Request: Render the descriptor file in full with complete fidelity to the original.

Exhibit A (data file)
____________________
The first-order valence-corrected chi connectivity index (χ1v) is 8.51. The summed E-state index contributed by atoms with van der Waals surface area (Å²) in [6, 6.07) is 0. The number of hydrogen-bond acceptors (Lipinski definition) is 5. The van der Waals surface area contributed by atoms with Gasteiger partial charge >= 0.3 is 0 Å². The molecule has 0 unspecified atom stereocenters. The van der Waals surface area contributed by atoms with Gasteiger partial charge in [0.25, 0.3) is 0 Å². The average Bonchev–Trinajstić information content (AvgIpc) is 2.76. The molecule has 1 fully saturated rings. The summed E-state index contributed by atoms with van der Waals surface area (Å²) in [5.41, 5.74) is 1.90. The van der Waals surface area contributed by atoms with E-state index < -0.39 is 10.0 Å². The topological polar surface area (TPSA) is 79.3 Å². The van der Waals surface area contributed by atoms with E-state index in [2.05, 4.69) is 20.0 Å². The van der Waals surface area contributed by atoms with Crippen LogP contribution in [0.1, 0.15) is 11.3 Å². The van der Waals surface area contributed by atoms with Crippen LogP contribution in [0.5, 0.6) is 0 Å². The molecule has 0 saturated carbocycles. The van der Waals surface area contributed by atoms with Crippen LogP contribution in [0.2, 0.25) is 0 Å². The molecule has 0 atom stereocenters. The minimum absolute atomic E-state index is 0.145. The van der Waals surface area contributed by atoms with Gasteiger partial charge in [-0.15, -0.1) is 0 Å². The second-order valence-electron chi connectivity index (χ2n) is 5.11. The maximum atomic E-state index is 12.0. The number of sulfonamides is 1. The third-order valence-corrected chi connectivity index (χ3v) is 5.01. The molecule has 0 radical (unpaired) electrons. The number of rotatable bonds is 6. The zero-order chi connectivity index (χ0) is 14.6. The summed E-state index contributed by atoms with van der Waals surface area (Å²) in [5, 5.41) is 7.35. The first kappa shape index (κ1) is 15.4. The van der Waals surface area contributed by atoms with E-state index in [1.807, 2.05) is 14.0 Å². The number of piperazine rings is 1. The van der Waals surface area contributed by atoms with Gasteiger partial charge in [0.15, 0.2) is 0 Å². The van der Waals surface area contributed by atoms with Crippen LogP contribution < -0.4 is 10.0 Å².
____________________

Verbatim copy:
The first-order valence-corrected chi connectivity index (χ1v) is 8.51. The summed E-state index contributed by atoms with van der Waals surface area (Å²) in [6, 6.07) is 0. The number of hydrogen-bond acceptors (Lipinski definition) is 5. The van der Waals surface area contributed by atoms with Gasteiger partial charge >= 0.3 is 0 Å². The molecule has 0 unspecified atom stereocenters. The van der Waals surface area contributed by atoms with Gasteiger partial charge in [0.25, 0.3) is 0 Å². The average Bonchev–Trinajstić information content (AvgIpc) is 2.76. The molecule has 1 fully saturated rings. The summed E-state index contributed by atoms with van der Waals surface area (Å²) in [5.41, 5.74) is 1.90. The van der Waals surface area contributed by atoms with E-state index < -0.39 is 10.0 Å². The topological polar surface area (TPSA) is 79.3 Å². The van der Waals surface area contributed by atoms with E-state index in [2.05, 4.69) is 20.0 Å². The van der Waals surface area contributed by atoms with Crippen LogP contribution in [0.1, 0.15) is 11.3 Å². The van der Waals surface area contributed by atoms with Crippen LogP contribution in [0.5, 0.6) is 0 Å². The molecule has 0 saturated carbocycles. The van der Waals surface area contributed by atoms with Crippen LogP contribution in [0.2, 0.25) is 0 Å². The molecule has 0 atom stereocenters. The minimum absolute atomic E-state index is 0.145. The van der Waals surface area contributed by atoms with Gasteiger partial charge in [-0.15, -0.1) is 0 Å². The second-order valence-electron chi connectivity index (χ2n) is 5.11. The maximum atomic E-state index is 12.0. The number of sulfonamides is 1. The third-order valence-corrected chi connectivity index (χ3v) is 5.01. The molecule has 0 radical (unpaired) electrons. The number of rotatable bonds is 6. The zero-order chi connectivity index (χ0) is 14.6. The summed E-state index contributed by atoms with van der Waals surface area (Å²) in [5, 5.41) is 7.35. The first kappa shape index (κ1) is 15.4. The van der Waals surface area contributed by atoms with E-state index in [1.807, 2.05) is 14.0 Å². The number of piperazine rings is 1. The van der Waals surface area contributed by atoms with Gasteiger partial charge in [0.15, 0.2) is 0 Å². The van der Waals surface area contributed by atoms with Crippen LogP contribution < -0.4 is 10.0 Å².